Sunday, December 06, 2015

Who Is Being Tested Here?

Carol Delaney, an anthropologist at Stanford who doesn’t believe in God, is trying to analyze the story of Abraham’s near-sacrifice of Isaac.

How might such an endeavour go wrong? Let me count the ways ...

A Prior Note About Motivation

When digging up Delaney’s paper I could not help but notice that nearly everyone else who has published something on this subject starts with the question “Why did God ask Abraham to sacrifice his son?” With all respect, that’s grabbing the wrong end of the stick. Or really, asking the unanswerable.

This is God we’re talking about, after all. When he cares to share his thought processes with us, it is our inestimable privilege to know what he has revealed. In this instance he does not. The scriptures are silent on a motive for his command to Abraham. It’s not there in the original Genesis account. It’s not to be found in the great New Testament passages concerning Abraham: not in Romans 4, not in Galatians 3 and not even in Hebrews 11, which deals directly with this story. The only thing we have to suggest intent is the writer’s editorial comment “God tested Abraham”, and that may simply be his own very reasonable characterization of how things appeared to Abraham or to others who have heard the story since. In any case, it does not tell us why.

But the scriptures are also very clear that it is impossible to know what goes through the mind of God without exercising faith. So we may speculate away to our heart’s content, but we are guaranteed to be left wondering about God’s motive at the end of the day.

One thing the New Testament makes very clear is that nobody who is not indwelt by the Spirit of God has the mind of Christ, and therefore any attempt by the unregenerate to comprehend God’s motive here is a brazen exercise in futility.

Professor Delaney is fighting a losing battle if she starts down that road.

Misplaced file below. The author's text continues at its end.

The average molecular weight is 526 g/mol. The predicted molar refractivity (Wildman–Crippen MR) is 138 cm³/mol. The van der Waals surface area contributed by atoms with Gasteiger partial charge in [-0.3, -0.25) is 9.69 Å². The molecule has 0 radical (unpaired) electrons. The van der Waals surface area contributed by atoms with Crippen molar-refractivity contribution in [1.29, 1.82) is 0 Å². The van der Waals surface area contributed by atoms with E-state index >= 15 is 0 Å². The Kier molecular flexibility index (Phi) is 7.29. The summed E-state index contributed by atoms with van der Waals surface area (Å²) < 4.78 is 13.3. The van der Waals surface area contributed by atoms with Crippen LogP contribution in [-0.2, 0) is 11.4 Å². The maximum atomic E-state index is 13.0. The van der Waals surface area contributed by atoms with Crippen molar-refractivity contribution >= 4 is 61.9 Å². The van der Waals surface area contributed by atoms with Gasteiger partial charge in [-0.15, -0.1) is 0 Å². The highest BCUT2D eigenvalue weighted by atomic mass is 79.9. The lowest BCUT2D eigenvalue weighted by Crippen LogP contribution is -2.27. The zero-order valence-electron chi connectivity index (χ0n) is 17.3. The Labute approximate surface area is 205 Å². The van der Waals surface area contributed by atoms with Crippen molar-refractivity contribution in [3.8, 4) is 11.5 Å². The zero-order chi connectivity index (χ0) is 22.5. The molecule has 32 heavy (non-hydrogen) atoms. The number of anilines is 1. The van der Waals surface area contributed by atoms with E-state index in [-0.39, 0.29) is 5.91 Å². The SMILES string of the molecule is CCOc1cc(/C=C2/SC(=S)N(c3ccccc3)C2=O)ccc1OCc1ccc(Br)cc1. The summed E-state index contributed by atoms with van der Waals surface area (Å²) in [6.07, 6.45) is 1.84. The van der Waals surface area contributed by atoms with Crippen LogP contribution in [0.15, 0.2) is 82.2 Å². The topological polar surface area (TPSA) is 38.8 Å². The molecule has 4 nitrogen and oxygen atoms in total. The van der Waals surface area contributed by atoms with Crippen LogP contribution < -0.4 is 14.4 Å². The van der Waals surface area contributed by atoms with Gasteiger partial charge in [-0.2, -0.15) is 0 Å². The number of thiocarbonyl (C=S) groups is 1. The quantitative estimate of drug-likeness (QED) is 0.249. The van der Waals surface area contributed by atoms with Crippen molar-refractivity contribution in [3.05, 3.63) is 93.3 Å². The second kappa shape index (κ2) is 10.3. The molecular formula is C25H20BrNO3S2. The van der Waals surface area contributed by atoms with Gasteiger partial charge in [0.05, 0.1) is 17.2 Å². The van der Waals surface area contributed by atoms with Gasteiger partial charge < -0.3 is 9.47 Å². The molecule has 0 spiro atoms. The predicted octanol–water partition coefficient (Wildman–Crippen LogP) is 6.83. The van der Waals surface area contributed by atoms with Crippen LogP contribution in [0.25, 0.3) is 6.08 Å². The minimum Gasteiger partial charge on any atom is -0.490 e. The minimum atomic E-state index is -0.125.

The Real Question

A much more sensible question to ask is, “How should Abraham have responded?” To her credit, Delaney seems to have grasped that this is the relevant issue. Her paper is entitled “Was Abraham Ethical? Should We Admire His Willingness to Sacrifice His Son?”

Again, though, she is biting off far more than she is capable of chewing.

Why Didn’t Abraham Do Anything to Try to Save His Son?

Here Delaney points out that Abraham failed to argue with God when God commanded him to sacrifice his son on that mountain in Moriah. I will give her credit for not suggesting that Abraham should simply have refused God’s command outright. A God powerful enough to give Abraham an heir at the age of 100 is surely more than powerful enough to simply take Isaac from him had he refused. I’m not suggesting that sort of fatalism (or perhaps realism) motivated Abraham because we don’t know. But it would certainly have crossed my mind.

Hello, it’s GOD speaking. How exactly do you say no?

But Delaney complains that Abraham did not argue, suggesting that he cared less about his own son and heir than he did about the righteous in Sodom. This is clearly ludicrous. If Abraham loved Ishmael, his son by his wife’s servant, how much more must he have delighted in Isaac, the son of the promise.